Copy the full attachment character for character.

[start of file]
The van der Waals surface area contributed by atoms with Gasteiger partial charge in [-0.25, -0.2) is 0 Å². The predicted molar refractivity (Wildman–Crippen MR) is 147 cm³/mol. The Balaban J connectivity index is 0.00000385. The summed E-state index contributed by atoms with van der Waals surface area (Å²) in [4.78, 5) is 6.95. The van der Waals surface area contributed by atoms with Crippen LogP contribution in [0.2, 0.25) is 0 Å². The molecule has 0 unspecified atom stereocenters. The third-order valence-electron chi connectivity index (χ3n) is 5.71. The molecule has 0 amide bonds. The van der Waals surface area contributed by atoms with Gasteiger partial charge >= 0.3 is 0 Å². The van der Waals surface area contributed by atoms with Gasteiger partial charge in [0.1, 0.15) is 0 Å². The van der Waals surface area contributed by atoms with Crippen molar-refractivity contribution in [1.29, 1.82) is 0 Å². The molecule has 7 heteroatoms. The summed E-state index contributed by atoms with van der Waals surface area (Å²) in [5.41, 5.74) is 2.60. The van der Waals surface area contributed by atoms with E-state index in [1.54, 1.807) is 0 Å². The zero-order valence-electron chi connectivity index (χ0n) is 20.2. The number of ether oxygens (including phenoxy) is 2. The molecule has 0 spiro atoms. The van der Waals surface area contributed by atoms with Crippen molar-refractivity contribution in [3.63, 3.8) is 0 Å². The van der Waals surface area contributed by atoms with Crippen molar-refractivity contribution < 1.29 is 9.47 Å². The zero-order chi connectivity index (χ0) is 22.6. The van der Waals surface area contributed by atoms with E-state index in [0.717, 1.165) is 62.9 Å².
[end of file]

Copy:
The van der Waals surface area contributed by atoms with Gasteiger partial charge in [-0.25, -0.2) is 0 Å². The predicted molar refractivity (Wildman–Crippen MR) is 147 cm³/mol. The Balaban J connectivity index is 0.00000385. The summed E-state index contributed by atoms with van der Waals surface area (Å²) in [4.78, 5) is 6.95. The van der Waals surface area contributed by atoms with Crippen LogP contribution in [0.2, 0.25) is 0 Å². The molecule has 0 unspecified atom stereocenters. The third-order valence-electron chi connectivity index (χ3n) is 5.71. The molecule has 0 amide bonds. The van der Waals surface area contributed by atoms with Gasteiger partial charge >= 0.3 is 0 Å². The van der Waals surface area contributed by atoms with Gasteiger partial charge in [0.1, 0.15) is 0 Å². The van der Waals surface area contributed by atoms with Crippen molar-refractivity contribution in [1.29, 1.82) is 0 Å². The molecule has 7 heteroatoms. The summed E-state index contributed by atoms with van der Waals surface area (Å²) in [5.41, 5.74) is 2.60. The van der Waals surface area contributed by atoms with E-state index in [1.54, 1.807) is 0 Å². The zero-order valence-electron chi connectivity index (χ0n) is 20.2. The number of ether oxygens (including phenoxy) is 2. The molecule has 0 spiro atoms. The van der Waals surface area contributed by atoms with Crippen molar-refractivity contribution in [3.63, 3.8) is 0 Å². The van der Waals surface area contributed by atoms with Crippen molar-refractivity contribution < 1.29 is 9.47 Å². The zero-order chi connectivity index (χ0) is 22.6. The van der Waals surface area contributed by atoms with E-state index in [0.717, 1.165) is 62.9 Å².